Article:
The Influence of Hinduism on Literature
by
Suman Mallipattana

[October 24, 2003]

 

The earliest reference to the influence of Sanskrit literature and Hinduism can be traced back to Greece. Greece was lured by the Indian  wisdom with  the advent  of Alexander in the western region of India in the fourth century BC.

Modern Scholars like Prof. Jean Filliozat of France, England's Prof. E.J.Urwick  in his book, “The message of Plato”and India's Prof. S. Radhakrishnan in his book “Eastern Religions and Western Thought”, have found the influence of the Upanishads on Plato. Victor Hugo says Plato “has the brahmin in him”.

Till the 18th. Century Europe had lived a very Christian idealism and for the first time it opened its eyes to texts which were independent of the biblical tradition. The Zend Avesta was translated in 1771 and the Bhagvat Gita  in 1784. For the first time Europe realized that her civilization was one amongst so many and as Raymond Schwab puts it:  “India was the cradle of all humanity”

The late 18th. Century and the early 19th. Century saw a host of translations of Sanskrit literature. It is during this period that Indology as a discipline was born from the curiosity and concern for the rich Indian culture and civilization. The contours of these Indomaniacs varied from one to the other and the fruits of their works are complex and multifaceted. Philosophers, thinkers, and writers, all submerged themselves in the nectar of this literature, to nurture and nourish their own thoughts and philosophies.

In the beginning of the 19th. Century when European literature had had enough of the didactic and classical reasoning, when the tendency was towards a more open expression of thought, when the writers looked for anything that could be different and more profound, when preference was given to imagination, sensitivity and individuality, when Voltaire's France and Herder's Germany discovered a new world of ideas:” India and its literature”, a new literary movement was born.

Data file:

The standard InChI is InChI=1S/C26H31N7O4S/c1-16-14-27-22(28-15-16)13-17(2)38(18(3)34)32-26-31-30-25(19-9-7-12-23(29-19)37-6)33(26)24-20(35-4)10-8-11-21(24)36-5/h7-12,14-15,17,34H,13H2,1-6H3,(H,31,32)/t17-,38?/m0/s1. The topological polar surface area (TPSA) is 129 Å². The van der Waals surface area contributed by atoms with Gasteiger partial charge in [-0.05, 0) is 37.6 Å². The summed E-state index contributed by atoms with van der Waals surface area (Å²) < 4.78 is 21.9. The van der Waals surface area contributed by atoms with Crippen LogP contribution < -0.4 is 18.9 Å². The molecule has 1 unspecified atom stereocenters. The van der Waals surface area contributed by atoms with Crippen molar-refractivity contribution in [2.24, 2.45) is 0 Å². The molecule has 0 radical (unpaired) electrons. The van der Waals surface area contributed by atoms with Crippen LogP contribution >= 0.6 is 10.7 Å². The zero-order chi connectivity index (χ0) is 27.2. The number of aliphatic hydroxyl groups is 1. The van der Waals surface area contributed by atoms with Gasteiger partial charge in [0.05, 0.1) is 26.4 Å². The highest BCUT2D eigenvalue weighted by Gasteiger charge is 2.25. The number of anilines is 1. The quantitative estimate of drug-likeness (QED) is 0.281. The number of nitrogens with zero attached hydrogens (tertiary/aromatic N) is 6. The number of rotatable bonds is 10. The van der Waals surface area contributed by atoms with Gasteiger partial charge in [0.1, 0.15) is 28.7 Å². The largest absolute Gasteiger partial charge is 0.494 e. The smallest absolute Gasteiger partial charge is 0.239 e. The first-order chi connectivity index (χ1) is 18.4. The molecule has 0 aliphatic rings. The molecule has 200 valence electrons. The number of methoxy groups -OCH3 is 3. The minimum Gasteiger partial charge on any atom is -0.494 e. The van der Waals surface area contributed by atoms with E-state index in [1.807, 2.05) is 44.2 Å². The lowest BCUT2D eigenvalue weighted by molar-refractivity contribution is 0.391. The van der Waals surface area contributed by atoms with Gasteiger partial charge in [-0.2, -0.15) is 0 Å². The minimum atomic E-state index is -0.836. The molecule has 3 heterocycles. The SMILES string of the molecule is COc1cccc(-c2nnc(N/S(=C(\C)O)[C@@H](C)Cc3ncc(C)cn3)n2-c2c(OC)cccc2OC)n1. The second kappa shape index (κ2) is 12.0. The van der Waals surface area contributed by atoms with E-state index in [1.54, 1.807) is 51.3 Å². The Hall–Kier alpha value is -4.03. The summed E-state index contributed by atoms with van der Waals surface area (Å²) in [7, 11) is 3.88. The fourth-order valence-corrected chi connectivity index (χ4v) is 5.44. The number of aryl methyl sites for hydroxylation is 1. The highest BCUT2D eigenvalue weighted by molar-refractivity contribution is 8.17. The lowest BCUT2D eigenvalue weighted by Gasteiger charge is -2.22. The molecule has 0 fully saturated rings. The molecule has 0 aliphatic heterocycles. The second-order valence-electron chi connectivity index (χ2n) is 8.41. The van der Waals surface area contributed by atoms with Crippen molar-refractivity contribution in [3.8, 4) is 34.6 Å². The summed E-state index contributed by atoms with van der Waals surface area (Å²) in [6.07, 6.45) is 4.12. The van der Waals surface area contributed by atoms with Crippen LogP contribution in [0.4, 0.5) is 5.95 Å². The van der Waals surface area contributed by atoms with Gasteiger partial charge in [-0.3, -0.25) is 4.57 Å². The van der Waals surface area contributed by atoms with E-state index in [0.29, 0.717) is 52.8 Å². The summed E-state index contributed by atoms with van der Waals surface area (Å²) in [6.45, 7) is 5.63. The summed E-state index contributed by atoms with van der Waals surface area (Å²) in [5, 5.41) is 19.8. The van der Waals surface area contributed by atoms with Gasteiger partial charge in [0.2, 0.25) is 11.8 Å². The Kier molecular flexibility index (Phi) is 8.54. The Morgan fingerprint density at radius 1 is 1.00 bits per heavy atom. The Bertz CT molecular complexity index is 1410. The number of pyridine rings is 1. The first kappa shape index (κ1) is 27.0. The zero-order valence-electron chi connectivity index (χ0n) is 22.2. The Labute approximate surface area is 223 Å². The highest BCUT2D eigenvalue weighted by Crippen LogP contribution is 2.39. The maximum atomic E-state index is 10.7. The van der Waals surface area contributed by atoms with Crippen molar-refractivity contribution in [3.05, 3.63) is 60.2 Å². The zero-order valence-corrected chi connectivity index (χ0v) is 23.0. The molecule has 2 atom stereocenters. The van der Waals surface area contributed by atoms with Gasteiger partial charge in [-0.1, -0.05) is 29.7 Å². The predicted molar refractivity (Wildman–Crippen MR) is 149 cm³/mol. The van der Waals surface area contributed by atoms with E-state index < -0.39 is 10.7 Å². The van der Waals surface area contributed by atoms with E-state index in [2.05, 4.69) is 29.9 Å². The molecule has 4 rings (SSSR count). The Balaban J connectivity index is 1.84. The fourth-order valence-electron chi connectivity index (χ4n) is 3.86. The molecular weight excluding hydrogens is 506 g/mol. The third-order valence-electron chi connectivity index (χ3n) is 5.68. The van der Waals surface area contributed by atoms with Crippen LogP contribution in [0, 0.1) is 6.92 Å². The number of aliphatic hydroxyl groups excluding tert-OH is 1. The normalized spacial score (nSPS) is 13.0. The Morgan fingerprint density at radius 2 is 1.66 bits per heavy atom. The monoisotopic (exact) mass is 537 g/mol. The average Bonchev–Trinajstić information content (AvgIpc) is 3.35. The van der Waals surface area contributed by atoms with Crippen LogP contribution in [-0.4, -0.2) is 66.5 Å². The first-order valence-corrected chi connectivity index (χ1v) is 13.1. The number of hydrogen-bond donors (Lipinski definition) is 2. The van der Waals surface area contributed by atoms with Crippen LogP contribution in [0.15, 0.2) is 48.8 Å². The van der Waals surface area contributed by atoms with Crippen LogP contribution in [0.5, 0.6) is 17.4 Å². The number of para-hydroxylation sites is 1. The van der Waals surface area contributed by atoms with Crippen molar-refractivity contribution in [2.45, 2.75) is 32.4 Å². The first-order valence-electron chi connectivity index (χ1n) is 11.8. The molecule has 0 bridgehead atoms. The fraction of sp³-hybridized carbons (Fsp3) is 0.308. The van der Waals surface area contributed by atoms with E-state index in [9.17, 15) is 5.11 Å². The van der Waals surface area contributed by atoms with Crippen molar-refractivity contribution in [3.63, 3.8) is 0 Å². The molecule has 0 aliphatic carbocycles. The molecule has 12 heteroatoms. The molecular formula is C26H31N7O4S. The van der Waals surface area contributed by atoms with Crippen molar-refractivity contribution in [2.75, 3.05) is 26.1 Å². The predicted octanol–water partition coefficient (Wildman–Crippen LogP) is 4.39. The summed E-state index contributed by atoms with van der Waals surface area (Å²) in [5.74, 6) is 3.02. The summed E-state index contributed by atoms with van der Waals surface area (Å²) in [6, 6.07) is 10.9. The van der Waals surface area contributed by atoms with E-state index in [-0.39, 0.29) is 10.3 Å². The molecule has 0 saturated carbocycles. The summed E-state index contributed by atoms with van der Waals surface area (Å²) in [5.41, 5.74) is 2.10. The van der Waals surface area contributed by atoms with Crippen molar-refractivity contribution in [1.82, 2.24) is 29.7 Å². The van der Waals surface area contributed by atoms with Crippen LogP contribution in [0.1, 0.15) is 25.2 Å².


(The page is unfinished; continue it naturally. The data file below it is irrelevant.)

In France, Victor Hugo, the precursor of the Romantic Movement, though initially rejected the influence of the Sanskrit literature, later succumbed to the profound wisdom of this philosophy. Born in 1802, lived a very Christian idealism in his early childhood under the influence of his mother. As an adolescent, he fought against the superiority and the influence of the Greek literature, and developed a voltarian taste for the Latin writers. Hugo, a close confidant of Louis Philippe, became an insurgent during the coup d'etat of 1851 in France. He was exiled during the years 1851 to 1870. But in the meantime, the unforeseen death of his daughter had transformed him into a profound thinker.  He lived a very tumultuous life to die a hero's death at the age of 83. Victor Hugo, undeniably a product of his times, dated historically, went through the multitude of influences which his epoch was open to and soon the romantic ideology of Hugo accepted the spiritual as well as the intellectual influences of the Indologists.  The influence of the Hindu philosophy can be attested to by his writings and the subtle references mainly in his vast poetry.

 

 

 


Search AAARI.info

 

Lecture Archive


Fall 2009 - Spring 2010
 

Fall 2008 - Spring 2009
 

Fall 2007 - Spring 2008

 

Fall 2006 - Spring 2007
 

Fall 2005 - Spring 2006
 

Fall 2004 - Spring 2005
 

Fall 2003 - Spring 2004
 

Fall 2002 - Spring 2003
 

Fall 2001 - Spring 2002
 

 

 
  
 
Asian American / Asian Research Institute 2017

25 West 43rd Street, Room 1000, New York, NY 10036   
Phone: 212-869-0182 / 0187   
Fax: 212-869-0181 | E-mail:
info@aaari.info